The Artichoke New Designers and Makers Conference 2022 will be held near our design studios and workshops in Somerset, on Friday 25th February 2022.  The conference will be free to attend and is aimed at furniture students undertaking their final year of studies and new makers who have recently started a business.

The conference will feature talks covering topics such as how to charge correctly for your time, where to find clients and how to create a brand which customers can believe in.  There will also be talks by new and successful makers who will share the secrets of their success.

“Our company vision is that in 100 years, British design and craftsmanship is still thriving”’ said Bruce Hodgson, Artichoke’s founder. “To achieve this, we must ensure there is new blood joining the industry and that they are successful in their endeavours.  In 2019 we established the Artichoke School of Furniture, a series of free annual courses for local teenagers to give them a taste of craftsmanship and a flavour for workshop life.  We are now focusing on supporting those about to embark on their careers.  Along the way we have made lots of excellent decisions, but we have also made mistakes; mistakes that we would now like to help those starting out in the industry learn from”. 

Final year students and new makers can register for a place at https://artichokenewmakers.eventbrite.co.uk 

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About Artichoke
Artichoke was founded in 1992. From simple beginnings on a borrowed workshop bench, it is now a team of 50 with private clients all over the world. The company’s focus is to create architectural joinery led rooms which will form part of a building’s architectural heritage for centuries. 

All Party Parliamentary Group for Craft

We were delighted to have been invited to present our work with the Artichoke School of Furniture to the All Party Parliamentary Group (APPG) for Craft on 17th June 2021.

Peter, one of the first graduates of the Artichoke School of Furniture

 

The Artichoke School of Furniture was set up by us to answer a need, both our need and students.  Our need is that we must meet our company mission which is to ensure English design and craftsmanship is still thriving in 100 years.  The students’ need is that provision for some of the more practical aspects of DT are lacking.  By running the school we can hopefully inspire and excite students towards the craft skills we are trying to keep alive.  It was an enormous priviledge to be able to show off our work on the school to the APPG.

All Party Parliamentary Groups are informal cross party groups run by members of the House of Commons and House of Lords.  The Chair of the APPG for Craft is Sir John Hayes MP, and Vice-Chairs are Sharon Hodgson MP, the Earl of Clancarty, Lord Cormack, and Baroness Garden, all supported by Patricia Lovett and Daniel Carpenter of the Heritage Crafts Association (HCA)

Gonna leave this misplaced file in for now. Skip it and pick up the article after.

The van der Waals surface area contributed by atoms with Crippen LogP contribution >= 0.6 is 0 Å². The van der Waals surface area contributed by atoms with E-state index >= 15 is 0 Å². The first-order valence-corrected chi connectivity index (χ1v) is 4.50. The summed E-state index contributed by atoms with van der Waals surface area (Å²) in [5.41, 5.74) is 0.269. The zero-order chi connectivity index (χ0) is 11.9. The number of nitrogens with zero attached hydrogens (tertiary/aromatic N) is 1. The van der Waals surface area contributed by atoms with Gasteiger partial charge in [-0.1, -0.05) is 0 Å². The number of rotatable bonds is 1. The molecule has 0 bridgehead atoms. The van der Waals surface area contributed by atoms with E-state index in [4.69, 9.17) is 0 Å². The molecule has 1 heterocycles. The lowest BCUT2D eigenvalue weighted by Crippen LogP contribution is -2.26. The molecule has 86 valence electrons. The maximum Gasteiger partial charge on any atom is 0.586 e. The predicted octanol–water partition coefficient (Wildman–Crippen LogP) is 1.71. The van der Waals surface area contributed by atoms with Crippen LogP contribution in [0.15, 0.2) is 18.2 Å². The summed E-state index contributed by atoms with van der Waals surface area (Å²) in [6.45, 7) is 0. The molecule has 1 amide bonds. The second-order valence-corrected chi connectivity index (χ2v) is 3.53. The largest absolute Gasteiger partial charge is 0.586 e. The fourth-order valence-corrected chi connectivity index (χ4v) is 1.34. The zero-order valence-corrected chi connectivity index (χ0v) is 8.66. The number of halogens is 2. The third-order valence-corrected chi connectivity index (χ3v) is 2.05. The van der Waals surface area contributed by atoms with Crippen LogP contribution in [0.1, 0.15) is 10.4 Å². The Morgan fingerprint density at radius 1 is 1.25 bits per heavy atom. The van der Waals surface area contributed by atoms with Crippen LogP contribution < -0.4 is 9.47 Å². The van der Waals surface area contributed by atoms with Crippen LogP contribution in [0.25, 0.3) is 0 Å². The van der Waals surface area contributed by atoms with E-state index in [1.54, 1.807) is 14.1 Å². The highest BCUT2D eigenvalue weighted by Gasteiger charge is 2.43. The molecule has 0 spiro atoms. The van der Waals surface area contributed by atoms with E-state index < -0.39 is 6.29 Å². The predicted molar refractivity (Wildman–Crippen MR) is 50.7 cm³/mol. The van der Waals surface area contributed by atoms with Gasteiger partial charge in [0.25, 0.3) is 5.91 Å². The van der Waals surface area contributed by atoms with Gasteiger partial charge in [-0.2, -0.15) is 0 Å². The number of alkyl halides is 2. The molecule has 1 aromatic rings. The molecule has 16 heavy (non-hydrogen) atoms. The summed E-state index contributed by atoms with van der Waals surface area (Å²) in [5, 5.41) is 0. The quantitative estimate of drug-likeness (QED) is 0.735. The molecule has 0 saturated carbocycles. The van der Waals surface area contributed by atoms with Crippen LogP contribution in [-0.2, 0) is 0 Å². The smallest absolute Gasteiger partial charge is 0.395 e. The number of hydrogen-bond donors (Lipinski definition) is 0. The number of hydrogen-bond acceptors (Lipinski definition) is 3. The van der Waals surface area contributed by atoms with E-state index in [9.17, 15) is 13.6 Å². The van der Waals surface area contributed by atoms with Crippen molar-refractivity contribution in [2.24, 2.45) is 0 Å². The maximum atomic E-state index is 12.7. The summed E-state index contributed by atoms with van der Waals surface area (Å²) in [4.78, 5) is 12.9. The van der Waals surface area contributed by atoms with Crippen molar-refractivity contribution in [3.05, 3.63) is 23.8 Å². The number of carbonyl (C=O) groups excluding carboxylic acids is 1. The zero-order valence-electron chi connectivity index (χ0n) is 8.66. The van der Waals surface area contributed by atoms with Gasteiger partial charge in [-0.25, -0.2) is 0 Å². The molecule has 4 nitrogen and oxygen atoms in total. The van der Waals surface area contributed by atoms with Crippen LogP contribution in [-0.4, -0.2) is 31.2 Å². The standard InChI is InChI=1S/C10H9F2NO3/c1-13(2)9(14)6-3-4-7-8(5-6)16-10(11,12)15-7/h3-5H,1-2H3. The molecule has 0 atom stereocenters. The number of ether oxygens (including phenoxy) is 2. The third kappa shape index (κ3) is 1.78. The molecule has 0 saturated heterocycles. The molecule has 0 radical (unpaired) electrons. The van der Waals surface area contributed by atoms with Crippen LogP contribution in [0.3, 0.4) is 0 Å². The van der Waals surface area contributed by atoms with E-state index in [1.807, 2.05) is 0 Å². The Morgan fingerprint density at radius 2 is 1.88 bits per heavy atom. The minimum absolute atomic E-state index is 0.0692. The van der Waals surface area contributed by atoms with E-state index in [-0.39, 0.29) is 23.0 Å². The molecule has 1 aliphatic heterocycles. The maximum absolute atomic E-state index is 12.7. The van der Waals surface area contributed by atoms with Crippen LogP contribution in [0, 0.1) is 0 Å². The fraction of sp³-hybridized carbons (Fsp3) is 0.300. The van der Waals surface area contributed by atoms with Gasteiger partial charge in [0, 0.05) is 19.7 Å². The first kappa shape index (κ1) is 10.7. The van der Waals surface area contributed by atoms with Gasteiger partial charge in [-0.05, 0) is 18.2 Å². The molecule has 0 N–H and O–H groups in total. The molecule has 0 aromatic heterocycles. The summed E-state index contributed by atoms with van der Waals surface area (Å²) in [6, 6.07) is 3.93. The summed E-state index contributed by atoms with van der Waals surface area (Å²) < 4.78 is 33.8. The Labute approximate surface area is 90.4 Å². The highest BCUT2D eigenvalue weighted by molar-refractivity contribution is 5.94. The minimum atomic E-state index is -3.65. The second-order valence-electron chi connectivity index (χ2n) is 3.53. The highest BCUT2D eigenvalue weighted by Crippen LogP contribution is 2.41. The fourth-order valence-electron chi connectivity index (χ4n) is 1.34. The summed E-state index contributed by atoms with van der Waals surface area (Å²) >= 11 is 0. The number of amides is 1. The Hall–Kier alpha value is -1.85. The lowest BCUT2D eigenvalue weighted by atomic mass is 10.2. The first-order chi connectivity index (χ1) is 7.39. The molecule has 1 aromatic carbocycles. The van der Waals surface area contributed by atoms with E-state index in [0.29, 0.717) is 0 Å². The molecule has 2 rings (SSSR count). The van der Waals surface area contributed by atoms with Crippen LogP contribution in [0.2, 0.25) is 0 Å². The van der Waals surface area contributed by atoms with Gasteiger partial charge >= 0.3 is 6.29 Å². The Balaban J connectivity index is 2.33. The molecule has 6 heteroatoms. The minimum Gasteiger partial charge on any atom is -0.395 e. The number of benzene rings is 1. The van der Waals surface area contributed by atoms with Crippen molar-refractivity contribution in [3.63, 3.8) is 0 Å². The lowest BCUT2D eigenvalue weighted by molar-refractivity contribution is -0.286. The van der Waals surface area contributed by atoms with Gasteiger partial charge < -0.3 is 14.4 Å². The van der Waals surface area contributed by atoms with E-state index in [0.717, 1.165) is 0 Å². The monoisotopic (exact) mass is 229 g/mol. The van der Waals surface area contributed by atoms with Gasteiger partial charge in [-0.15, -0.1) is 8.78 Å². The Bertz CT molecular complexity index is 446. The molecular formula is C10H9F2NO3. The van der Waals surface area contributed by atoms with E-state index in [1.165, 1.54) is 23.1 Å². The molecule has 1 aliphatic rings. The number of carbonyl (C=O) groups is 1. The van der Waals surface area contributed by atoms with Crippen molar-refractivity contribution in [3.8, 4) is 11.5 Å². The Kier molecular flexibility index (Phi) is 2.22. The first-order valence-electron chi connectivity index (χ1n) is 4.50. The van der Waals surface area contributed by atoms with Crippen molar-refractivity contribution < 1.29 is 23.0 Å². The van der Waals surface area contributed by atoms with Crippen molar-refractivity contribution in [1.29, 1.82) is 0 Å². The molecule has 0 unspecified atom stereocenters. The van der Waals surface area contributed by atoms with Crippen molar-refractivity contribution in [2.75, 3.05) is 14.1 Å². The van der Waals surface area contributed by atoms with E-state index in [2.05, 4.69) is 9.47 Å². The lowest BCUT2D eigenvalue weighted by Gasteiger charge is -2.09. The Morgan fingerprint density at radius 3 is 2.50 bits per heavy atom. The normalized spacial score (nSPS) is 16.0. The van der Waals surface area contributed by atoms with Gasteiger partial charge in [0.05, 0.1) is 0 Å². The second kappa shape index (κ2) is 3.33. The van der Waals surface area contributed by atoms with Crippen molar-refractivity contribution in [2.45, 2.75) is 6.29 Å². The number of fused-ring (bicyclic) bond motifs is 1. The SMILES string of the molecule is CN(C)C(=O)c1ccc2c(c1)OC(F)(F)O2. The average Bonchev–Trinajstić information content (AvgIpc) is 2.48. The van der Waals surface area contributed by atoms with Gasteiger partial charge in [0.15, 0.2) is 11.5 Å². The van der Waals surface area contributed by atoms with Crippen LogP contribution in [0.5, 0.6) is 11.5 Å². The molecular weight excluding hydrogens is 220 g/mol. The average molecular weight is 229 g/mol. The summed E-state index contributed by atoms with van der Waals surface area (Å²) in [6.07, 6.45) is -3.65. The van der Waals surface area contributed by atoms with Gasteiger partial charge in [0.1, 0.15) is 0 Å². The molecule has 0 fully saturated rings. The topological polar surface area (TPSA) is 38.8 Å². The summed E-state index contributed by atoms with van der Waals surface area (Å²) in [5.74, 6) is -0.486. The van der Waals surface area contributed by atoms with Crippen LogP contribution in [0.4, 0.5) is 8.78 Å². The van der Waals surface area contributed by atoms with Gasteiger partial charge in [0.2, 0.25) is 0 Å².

It is immensely encouraging that the topic of crafts and the challenges faced by many crafts based businesses are being listened to by members of parliament.  While our craft, furniture design and making, is not on the HCA’s red list of endangered crafts, it is at potential risk, with far fewer GCSEs being taken in Design and Technology (DT) in the first 20 years of this century.

When we create rooms to last forever, we usually don’t do it entirely on our own.  We often employ third party craftspeople such as tile makers, glass engravers, leather workers, carvers and the like, so it is also within our interests to support other crafts as well as our own.

We were particularly encouraged to learn the government is in the process of rolling out T Levels, which are alternatives to A Levels and focus more on vocational activities such as Craft and Design (due for launch in 2023).

 


If you’d like to discuss the work we are doing with the Artichoke School of Furniture, please email newprojects@artichoke.co.uk or call 01934 734270

 

 

Somerset Stories Interview with Bruce Hodgson

Bruce Hodgson, Artichoke’s founder and creative director, was recently interviewed by Somerset Stories, a podcast which explores the lives of the people that live, work, and create in Somerset.

If you’re interested in our story and how we started from humble beginnings on a borrowed workshop bench to evolve into one of the leading architectural joinery designers and makers in the UK, have a listen.

Episode Synopsis
In the latest episode of Somerset Stories, we meet one of the country’s foremost architectural joiners, the founder and creative director of Artichoke– Bruce Hodgson. Based in Cheddar, Bruce has – over the last 30 years – designed and created interiors for some of the world’s finest and most historical homes. With an ethos that combines technical craftsmanship, historical preservation, and stunning design, Bruce’s vision has created a business that has placed it’s stamp in properties from Jacobean manor houses, to villas in Tuscany.

 

 

The interview was conducted by Lewis Webb, who has conducted many other interviews with some of Somerset’s most creative and dynamic teams.  Other interviews can be heard at Somerset Stories.

 


If you’d like to discuss our approach to architectural joinery and our passion for how brilliantly designed furniture can immesuarbly improve your experience of living in a period house, please email newprojects@artichoke.co.uk or call 01934 734270

English Joinery – the lost art explored in Country Life

Shining a light on the lost art of English joinery in a recent article in Country Life magazine, Interiors Editor, Giles Kime invites our founder, Bruce Hodgson, to explain how door casements, shutters, panelling, skirtings, architraves, cornicing and dados can transform a space.